J.A.M.I.N. Alumni Spotlight: Where Are They Now?

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Former J.A.M.I.N. Student Excelling in STEM Fields

Every once in a while, life presents us with heartwarming moments that reaffirm the impact of education. Such was the case when I receive updates or cross paths with former B.A.M. and J.A.M.I.N. students. On my final trip back, former J.A.M.I.N. student and William Knibb Memorial High School alumna Nastacia Linton emerged as a beacon of inspiration. While pursuing her degree, Nastacia has taken on the role of Assistant Librarian at her alma mater — a testament to her dedication to both education and science. I vividly recalled Nastacia’s calm demeanor, her quiet yet inquisitive nature, and her genuine interest in delving deeper into the world of mangroves.

It is with great pride that I shine a spotlight on this exceptional alumnus, who is not only pursuing her own career in science but giving back to her beloved high school. After reviewing Nastacia’s answers from our program evaluation, it should be no surprise that she wanted to pursue a career in STEM education when she said her favorite part of the program was “working in the field, collecting samples, recording data, working more closely with mangroves, and working in their environment.” 

Nastacia’s journey serves as a testament to the transformative power of education and the enduring impact of programs like J.A.M.I.N. Join me as we delve deeper into her inspiring path, celebrating her achievements and exploring the ways in which she continues to make a difference in the world of science.

Nastacia’s J.A.M.I.N. class of 2015-2016 is ready to plant the mangrove seedlings that they cultivated in their classroom for the past eight months.


Q: Why do you want to work at William Knibb, your alma mater?

A: The seven years I spent at William Knibb as a student helped to mold me into the woman I am today. I am extremely grateful that I had the privilege of being mentored by some of the best teachers. Therefore, serving at my alma mater is my way of saying thank you.

Q: Did J.A.M.I.N. help to prepare you for your college/university courses? If so, how?

A: Being a part of the J.A.M.I.N. program helped me to develop some key scientific process skills, such as hypothesizing, experimenting, observing, and interpreting data. During the program, my task was to determine whether mangrove seedlings grew best in sand, pebbles, or mangrove mud. By taking on this task, I got the opportunity to carry out all the steps of the scientific method, which required me to use all these process skills. I was later required to demonstrate these skills during my degree program and process skills, which, thanks to J.A.M.I.N., I had already been practicing.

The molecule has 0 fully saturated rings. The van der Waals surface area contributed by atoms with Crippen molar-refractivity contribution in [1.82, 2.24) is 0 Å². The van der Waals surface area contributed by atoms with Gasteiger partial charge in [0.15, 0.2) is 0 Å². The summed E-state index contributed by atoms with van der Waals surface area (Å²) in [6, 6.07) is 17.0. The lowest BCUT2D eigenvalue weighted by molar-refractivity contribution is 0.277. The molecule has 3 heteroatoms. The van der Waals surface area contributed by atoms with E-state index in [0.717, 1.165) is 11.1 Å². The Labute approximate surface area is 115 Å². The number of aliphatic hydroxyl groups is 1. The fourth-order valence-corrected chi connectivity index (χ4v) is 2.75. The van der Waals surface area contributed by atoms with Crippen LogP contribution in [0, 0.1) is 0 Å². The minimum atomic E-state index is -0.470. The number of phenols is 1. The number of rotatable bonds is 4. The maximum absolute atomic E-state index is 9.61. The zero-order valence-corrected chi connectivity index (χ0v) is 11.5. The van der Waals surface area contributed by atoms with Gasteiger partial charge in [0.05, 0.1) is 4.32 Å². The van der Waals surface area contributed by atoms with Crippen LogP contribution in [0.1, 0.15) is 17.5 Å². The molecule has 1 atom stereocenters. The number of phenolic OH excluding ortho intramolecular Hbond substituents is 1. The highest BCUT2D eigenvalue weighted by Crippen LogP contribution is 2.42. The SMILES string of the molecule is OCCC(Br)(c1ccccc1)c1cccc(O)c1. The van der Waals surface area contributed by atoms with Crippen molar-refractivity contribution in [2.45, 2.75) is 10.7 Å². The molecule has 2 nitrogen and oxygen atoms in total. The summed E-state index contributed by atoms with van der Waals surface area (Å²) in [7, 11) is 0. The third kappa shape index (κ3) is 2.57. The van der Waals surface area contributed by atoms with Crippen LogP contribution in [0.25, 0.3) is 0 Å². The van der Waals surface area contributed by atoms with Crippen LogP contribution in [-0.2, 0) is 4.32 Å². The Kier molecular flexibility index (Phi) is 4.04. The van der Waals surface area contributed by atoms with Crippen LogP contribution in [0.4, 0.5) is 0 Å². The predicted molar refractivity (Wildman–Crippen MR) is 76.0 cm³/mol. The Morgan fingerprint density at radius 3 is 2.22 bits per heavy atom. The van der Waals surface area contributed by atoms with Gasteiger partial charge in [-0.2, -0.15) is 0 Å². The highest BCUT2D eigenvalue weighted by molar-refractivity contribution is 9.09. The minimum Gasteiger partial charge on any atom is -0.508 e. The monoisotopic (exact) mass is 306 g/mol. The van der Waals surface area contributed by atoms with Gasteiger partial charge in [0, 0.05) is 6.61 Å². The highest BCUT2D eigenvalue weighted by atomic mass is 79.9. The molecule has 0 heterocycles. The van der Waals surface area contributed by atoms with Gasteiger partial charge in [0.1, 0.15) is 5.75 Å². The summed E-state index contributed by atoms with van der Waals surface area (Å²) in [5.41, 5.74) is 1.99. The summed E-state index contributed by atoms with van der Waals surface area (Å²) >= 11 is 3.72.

Q: When you reflect on J.A.M.I.N., do you think that it helped you to become more interested in science, and/or do you feel that it helped you to strengthen your interest in science?

A: Participating in the J.A.M.I.N. program caused me to become even more interested in science, especially environmental science.

Nastacia (left) and her classmate captivated by the fascinating mangrove creature thriving in the microviewer.

Q: In your own words, explain how participating in J.A.M.I.N. made you feel.

A: I was quite intrigued. I was curious to learn about what made the trees with the rotten egg smell (which was what I thought of them before participating in J.A.M.I.N.) so special.

Q: Do you think that J.A.M.I.N. is important for Jamaican youth to participate in? 

A: I think that Jamaican youth should participate in J.A.M.I.N., especially those who have an interest in science. Being a part of this program will help these young scientists to develop key scientific skills. It will also educate them about the importance of protecting, preserving, and restoring mangroves and, by extension, the natural environment.

Nastacia, in her second year of the J.A.M.I.N. program, practices scientific field work skills by precisely measuring the girth of a mangrove tree. Then she carefully marks the tree with aluminum tags so her group can find the trees on future field excursions.

Q: As an adult, do you feel it’s important to preserve and restore mangroves? Did J.A.M.I.N. inform your decision?

A: As an adult and as a citizen of the world, one of my responsibilities is to care for my environment. Being a part of the J.A.M.I.N. program not only strengthened this belief but also helped me to understand why it is important that I care for my environment. I am preserving it for future generations.

Q: What advice would you give to other J.A.M.I.N. students?

A: Being a part of the J.A.M.I.N. program is an invaluable opportunity, so make every moment count. Learn as much as you can and share your knowledge with others.

Our Education Director, Amy Heemsoth, presents Nastacia with a certificate of participation, celebrating her successful completion of the first year of the J.A.M.I.N. program.

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